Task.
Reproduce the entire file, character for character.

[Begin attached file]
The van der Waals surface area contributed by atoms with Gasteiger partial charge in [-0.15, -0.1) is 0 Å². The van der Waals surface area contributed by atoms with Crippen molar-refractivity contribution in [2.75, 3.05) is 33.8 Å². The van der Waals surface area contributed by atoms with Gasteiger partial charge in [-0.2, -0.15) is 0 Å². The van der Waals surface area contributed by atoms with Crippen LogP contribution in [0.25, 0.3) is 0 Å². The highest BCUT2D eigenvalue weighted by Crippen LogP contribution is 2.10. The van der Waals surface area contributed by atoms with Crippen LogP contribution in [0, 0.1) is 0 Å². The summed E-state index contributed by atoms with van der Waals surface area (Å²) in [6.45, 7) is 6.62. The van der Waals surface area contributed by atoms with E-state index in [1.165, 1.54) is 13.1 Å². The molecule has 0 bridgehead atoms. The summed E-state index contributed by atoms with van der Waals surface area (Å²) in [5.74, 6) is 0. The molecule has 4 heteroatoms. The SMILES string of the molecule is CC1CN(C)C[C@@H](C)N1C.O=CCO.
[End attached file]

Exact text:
The van der Waals surface area contributed by atoms with Gasteiger partial charge in [-0.15, -0.1) is 0 Å². The van der Waals surface area contributed by atoms with Crippen molar-refractivity contribution in [2.75, 3.05) is 33.8 Å². The van der Waals surface area contributed by atoms with Gasteiger partial charge in [-0.2, -0.15) is 0 Å². The van der Waals surface area contributed by atoms with Crippen LogP contribution in [0.25, 0.3) is 0 Å². The highest BCUT2D eigenvalue weighted by Crippen LogP contribution is 2.10. The van der Waals surface area contributed by atoms with Crippen LogP contribution in [0, 0.1) is 0 Å². The summed E-state index contributed by atoms with van der Waals surface area (Å²) in [6.45, 7) is 6.62. The van der Waals surface area contributed by atoms with E-state index in [1.165, 1.54) is 13.1 Å². The molecule has 0 bridgehead atoms. The summed E-state index contributed by atoms with van der Waals surface area (Å²) in [5.74, 6) is 0. The molecule has 4 heteroatoms. The SMILES string of the molecule is CC1CN(C)C[C@@H](C)N1C.O=CCO.